This evening on the way home from our Christmas busyness, I heard a songwriter say that writer's block is a bourgeois luxury. He said if you have nothing to write about it's because you aren't paying attention. Every object in the world is singular and important and a worthy source of inspiration, he said. I'm pretty sure I'm mangling what he so eloquently said, but I took it as a reasonable challenge. The next object I looked at was one of those wordless yellow diamond signs, the one with a generic human being walking, that lets you know that pedestrians might be about. That guy is leaning into it, walking with purpose, maybe about to break into a run. And I realize I've been thinking about walking a lot in the past 24 hours.
This is mostly because of the Christmas Day ER trip we made last night, when my mom fell down on my sister's front walk after merely going out to the sidewalk to look the lit-up Christmas house. Walking outdoors is for my mom, beginning her 9th decade, a challenge, a risk, and although I obviously wouldn't want her to give it up, potentially life-threatening. I've been thinking about why it has become so, how to make it less so, what are the elements in walking that seem automatic but that have to be taken down and analyzed and fixed when they get broken. I want to figure out how to see her walk again with some of the boldness and dynamism that guy on the Pedestrian Xing sign displays.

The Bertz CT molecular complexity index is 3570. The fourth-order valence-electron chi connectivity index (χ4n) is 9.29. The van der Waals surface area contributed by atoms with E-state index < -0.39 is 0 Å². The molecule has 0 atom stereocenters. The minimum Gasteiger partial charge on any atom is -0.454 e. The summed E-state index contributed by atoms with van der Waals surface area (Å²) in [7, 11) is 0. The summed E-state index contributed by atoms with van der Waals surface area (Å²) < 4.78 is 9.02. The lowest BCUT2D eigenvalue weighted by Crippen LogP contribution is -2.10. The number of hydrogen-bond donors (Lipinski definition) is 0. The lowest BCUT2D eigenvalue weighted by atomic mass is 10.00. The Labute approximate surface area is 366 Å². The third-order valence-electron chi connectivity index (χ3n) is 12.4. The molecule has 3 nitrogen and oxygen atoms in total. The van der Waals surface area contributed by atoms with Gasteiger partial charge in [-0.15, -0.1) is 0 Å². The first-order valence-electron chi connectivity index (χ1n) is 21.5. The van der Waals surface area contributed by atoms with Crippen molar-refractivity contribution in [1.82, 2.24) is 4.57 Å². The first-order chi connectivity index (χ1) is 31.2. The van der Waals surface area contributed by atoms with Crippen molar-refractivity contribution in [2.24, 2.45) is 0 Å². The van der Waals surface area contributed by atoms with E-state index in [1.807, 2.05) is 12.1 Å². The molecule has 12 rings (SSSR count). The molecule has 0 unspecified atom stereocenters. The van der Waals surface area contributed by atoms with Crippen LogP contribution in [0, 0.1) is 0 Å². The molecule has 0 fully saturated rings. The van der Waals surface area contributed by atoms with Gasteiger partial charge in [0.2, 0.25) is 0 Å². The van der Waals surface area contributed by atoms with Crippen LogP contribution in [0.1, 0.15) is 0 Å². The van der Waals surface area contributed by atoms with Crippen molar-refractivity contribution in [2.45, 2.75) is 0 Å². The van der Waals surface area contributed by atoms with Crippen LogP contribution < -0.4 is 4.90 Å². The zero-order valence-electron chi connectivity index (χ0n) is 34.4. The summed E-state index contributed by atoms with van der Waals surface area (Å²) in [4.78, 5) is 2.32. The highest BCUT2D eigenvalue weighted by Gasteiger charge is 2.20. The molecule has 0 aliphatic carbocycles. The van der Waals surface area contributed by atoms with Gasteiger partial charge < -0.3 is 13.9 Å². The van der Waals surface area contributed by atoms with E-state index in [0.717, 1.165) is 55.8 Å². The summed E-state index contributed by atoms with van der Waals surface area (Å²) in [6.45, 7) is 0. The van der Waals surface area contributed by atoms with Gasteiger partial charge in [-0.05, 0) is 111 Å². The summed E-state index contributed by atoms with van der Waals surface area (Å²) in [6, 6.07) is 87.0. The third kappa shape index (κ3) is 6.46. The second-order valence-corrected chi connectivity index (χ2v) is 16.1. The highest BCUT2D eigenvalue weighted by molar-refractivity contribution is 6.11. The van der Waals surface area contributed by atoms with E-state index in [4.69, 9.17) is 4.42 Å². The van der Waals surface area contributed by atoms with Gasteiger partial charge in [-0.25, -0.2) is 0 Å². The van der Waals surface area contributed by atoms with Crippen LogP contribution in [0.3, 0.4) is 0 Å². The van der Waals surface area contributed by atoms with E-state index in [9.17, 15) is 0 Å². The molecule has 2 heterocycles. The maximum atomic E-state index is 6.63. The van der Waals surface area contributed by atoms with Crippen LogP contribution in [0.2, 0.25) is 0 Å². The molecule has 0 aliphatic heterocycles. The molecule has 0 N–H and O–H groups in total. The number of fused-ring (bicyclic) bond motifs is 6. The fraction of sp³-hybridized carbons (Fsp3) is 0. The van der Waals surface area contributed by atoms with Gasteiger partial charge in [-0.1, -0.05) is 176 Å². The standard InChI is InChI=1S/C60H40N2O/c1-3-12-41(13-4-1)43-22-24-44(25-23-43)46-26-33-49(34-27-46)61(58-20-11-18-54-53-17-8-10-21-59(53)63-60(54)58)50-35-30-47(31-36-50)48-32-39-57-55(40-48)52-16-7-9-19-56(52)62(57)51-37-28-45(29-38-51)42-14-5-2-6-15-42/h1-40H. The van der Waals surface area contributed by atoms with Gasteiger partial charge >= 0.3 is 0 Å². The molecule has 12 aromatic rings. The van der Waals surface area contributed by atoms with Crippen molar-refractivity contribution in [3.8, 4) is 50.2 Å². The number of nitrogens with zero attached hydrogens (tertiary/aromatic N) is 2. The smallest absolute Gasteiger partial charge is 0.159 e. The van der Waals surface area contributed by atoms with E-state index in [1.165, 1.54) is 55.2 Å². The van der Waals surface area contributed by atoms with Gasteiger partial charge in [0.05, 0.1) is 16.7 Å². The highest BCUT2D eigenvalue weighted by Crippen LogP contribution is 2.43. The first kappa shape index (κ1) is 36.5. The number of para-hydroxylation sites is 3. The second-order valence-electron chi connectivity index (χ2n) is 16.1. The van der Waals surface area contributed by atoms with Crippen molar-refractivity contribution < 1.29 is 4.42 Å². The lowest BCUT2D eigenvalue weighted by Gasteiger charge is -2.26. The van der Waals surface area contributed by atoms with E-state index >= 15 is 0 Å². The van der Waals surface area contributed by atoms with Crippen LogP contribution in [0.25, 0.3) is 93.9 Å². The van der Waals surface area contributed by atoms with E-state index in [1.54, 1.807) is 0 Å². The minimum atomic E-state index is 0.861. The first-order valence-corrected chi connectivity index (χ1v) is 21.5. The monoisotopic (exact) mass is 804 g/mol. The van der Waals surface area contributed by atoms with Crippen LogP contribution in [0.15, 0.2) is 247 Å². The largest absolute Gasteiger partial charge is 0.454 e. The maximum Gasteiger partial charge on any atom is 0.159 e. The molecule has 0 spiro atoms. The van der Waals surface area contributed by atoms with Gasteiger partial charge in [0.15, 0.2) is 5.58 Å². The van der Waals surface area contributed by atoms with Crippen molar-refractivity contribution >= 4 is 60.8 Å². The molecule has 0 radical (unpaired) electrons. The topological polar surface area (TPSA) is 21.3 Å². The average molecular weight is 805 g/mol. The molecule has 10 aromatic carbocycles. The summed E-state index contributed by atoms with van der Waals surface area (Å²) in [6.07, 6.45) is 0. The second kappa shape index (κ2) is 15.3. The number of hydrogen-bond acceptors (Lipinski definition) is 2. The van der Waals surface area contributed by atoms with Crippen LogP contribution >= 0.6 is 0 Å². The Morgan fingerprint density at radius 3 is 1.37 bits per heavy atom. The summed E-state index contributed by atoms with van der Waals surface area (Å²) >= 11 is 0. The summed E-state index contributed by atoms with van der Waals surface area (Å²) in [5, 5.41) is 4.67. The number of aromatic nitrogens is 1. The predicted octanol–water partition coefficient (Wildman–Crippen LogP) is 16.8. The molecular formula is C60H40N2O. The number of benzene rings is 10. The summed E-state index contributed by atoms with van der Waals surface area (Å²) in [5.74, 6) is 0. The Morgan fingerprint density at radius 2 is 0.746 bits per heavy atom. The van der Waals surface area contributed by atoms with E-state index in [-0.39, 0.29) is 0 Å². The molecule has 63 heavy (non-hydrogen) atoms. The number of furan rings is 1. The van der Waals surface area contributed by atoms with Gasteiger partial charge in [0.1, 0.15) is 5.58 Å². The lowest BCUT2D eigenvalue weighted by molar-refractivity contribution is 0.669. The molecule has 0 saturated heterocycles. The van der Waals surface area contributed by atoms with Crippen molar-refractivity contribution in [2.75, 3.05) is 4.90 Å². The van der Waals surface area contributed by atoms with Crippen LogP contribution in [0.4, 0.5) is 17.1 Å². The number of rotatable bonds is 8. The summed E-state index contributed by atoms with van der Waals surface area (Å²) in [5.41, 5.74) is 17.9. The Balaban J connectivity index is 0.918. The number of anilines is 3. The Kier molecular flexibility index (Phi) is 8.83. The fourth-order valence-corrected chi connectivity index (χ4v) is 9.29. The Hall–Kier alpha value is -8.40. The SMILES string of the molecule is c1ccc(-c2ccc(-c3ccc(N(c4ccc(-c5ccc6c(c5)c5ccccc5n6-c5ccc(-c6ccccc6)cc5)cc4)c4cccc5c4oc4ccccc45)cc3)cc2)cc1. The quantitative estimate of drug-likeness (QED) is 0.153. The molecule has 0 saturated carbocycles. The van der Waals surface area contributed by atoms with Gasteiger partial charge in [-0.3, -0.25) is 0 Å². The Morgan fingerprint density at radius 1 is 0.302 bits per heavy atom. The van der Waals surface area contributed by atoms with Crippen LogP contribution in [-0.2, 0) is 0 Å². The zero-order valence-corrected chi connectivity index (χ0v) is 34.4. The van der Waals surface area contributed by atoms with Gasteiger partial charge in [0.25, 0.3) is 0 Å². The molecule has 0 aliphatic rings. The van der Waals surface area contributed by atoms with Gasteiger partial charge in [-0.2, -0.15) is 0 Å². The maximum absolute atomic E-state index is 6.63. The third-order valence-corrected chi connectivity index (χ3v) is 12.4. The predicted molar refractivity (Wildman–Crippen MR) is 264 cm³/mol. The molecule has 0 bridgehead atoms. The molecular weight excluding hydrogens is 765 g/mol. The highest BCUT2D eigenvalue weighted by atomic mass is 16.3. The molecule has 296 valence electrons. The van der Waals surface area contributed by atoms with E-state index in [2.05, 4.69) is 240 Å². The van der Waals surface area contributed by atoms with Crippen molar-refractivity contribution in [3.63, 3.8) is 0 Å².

Then there was the comment my son made when I (sounding pompous, surely) described a certain novelist's writing as "what critics might call 'pedestrian'". He wondered if that was fair to pedestrians. He's right. Pedestrians are good guys, responsible planet-savers, in touch with the air around them. Walking is good, at all times, except when the situation calls for running, or stopping still to listen or look. It is the opposite of what tired writing is. It is a huge piece of what makes humans human. I'm not going to use that term for lousy writing anymore.
I say it again: Walking is good. It is immense among our blessings, not to be taken for granted, an aid to thought, prayer, and friendship. And probably to writing.